Prior to our restructuring, we sought to increase our worldwide presence through indirect sales channels established through agreements with system integrators and distribution partners. In April 2003, we entered into a strategic relationship with Huawei. The agreement had no minimum purchase commitment and expired in April 2005. In January 2004, we entered into a worldwide three-year strategic agreement with Nortel Networks (“Nortel”) to market, sell and support Avici’s carrier-class core routers as part of its converged network solutions based on Internet Protocol (IP) technology. The agreement has no minimum purchase commitment and expired in January 2007. The relationships with Nortel and Huawei did not produce the results we anticipated when entering into these relationships. Our current strategy does not include the development of and investment in distribution channels in the core router business.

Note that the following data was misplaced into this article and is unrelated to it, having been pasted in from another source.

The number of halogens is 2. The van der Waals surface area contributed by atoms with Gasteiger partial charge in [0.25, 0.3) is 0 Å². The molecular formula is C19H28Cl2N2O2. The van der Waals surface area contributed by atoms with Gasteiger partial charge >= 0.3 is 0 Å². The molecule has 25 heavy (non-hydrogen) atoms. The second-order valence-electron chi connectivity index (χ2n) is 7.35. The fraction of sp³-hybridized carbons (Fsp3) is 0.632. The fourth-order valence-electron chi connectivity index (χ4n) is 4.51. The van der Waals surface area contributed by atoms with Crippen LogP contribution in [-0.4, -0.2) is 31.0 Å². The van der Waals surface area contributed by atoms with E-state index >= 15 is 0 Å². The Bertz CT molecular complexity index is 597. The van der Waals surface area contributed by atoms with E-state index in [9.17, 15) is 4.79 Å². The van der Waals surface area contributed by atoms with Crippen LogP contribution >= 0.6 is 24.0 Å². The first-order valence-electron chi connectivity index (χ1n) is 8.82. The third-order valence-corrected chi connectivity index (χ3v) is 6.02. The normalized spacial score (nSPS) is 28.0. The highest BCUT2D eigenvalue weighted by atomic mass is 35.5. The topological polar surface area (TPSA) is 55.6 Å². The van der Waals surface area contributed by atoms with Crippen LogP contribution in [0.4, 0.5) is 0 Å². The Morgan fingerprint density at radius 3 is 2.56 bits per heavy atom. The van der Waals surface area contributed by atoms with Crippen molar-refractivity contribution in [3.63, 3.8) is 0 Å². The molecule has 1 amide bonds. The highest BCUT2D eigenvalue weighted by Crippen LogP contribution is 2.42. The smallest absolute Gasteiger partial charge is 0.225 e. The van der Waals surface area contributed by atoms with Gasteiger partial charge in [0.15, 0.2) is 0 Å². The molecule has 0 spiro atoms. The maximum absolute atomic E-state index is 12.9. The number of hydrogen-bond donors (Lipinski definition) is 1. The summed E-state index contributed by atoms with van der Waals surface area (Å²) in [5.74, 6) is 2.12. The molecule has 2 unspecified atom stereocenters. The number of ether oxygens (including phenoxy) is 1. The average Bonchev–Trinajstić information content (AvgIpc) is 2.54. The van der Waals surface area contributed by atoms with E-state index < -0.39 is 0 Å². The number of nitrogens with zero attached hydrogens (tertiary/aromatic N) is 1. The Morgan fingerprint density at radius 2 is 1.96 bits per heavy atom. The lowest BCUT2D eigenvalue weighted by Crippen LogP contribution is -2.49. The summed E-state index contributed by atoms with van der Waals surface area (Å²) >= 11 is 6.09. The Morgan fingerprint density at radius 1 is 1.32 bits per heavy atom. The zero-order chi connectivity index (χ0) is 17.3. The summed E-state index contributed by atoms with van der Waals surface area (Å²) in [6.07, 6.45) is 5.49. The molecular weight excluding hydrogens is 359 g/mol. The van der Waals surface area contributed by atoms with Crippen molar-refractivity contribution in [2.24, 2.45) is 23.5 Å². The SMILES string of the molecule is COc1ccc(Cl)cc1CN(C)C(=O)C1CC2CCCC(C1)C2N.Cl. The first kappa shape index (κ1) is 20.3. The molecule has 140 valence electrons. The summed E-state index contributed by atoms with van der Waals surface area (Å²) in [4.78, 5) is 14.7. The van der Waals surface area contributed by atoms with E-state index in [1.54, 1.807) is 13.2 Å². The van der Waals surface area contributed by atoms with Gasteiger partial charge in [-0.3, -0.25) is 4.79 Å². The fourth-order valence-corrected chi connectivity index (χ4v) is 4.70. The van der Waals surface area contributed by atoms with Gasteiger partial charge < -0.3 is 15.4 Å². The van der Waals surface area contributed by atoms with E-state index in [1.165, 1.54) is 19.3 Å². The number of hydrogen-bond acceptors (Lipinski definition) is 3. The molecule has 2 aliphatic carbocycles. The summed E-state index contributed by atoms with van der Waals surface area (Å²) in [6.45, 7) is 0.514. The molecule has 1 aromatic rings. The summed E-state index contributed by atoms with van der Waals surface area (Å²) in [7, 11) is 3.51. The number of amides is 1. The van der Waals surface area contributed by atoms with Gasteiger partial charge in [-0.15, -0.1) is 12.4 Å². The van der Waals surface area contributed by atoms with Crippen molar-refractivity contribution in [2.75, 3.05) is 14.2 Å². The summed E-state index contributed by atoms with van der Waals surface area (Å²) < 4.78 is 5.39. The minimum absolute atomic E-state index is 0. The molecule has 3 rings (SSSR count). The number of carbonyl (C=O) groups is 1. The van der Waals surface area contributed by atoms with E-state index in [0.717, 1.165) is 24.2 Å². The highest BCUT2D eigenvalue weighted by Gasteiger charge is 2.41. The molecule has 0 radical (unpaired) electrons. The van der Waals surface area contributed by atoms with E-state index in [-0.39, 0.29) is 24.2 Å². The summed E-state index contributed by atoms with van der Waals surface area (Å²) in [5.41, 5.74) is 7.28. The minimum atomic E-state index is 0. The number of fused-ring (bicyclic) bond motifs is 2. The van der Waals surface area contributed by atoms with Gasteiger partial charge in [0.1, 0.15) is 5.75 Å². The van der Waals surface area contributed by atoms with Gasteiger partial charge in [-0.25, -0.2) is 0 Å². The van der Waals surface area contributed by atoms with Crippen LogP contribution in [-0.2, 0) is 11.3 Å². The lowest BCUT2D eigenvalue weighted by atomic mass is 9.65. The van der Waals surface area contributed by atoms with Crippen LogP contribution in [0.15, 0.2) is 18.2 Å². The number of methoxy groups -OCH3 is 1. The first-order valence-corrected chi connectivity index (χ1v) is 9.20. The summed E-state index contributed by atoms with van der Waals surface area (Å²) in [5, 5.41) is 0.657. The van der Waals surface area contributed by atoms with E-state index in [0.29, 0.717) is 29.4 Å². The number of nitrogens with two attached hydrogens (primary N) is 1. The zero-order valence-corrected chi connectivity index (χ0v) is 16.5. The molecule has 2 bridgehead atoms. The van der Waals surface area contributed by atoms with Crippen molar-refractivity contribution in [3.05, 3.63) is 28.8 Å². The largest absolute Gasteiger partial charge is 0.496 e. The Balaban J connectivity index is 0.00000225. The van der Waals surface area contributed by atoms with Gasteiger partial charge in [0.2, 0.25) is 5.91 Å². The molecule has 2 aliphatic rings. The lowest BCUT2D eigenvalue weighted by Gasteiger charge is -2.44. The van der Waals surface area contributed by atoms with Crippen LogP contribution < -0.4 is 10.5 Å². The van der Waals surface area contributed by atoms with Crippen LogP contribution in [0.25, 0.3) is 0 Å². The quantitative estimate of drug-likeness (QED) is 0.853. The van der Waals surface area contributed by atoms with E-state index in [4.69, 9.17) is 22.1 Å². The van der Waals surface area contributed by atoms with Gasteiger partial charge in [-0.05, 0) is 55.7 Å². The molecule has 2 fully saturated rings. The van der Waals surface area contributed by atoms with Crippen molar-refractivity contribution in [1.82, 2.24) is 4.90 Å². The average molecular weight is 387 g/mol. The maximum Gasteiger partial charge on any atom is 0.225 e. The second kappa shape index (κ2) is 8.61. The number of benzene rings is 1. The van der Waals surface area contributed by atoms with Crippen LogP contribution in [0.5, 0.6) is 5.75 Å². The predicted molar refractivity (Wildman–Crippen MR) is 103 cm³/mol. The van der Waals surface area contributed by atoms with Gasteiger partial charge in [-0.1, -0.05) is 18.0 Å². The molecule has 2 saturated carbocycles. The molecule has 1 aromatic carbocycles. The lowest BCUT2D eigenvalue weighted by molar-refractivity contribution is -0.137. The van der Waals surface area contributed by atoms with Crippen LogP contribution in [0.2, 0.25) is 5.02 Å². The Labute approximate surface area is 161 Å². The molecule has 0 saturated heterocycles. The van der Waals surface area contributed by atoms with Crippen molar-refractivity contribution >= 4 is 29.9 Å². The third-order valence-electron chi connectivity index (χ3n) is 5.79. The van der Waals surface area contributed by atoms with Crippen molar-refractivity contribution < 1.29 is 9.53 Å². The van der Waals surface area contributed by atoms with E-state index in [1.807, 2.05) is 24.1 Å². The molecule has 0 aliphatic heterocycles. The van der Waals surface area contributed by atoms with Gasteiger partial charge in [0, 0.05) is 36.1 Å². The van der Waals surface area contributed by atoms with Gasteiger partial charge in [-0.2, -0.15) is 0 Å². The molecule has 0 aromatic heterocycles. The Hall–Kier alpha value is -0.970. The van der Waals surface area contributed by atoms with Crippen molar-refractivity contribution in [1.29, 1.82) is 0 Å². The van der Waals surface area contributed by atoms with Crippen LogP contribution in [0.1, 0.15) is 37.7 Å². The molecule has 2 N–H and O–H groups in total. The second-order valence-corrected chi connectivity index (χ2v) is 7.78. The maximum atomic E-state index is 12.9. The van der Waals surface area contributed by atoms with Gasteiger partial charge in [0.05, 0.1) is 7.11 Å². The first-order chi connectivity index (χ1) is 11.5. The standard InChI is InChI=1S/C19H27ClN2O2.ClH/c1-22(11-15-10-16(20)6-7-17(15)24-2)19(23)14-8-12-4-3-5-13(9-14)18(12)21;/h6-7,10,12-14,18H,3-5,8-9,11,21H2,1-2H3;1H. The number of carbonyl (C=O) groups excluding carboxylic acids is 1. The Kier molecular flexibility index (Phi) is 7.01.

Common Stock Warrant Discount—Product
In January 2004, in connection with a three-year strategic OEM agreement with Nortel, Avici issued a warrant to purchase 800,000 shares of Avici common stock at an exercise price of $8.03 per share. The agreement provides Nortel with the ability, but not the obligation, to purchase equipment and services from Avici for its own use or for resale. The warrant is nonforfeitable and has a term of approximately seven years from the date of issuance and is exercisable after seven years. The right to exercise the warrant may be accelerated if Nortel achieves certain performance milestones or at the discretion of Avici, upon a change in control. The fair value of the warrant was calculated to be approximately $6.3 million using the Black-Scholes valuation model, and was being recorded as a reduction of revenue on a straight-line basis over three years. The unamortized balance was deemed impaired and was fully written off in the first quarter of 2006, as further described below under Restructuring and Impairment Charges. The unamortized balance of $2.1 million at December 31, 2005 is recorded as a Contract Distribution Right in the accompanying balance sheet.
Cost of Revenue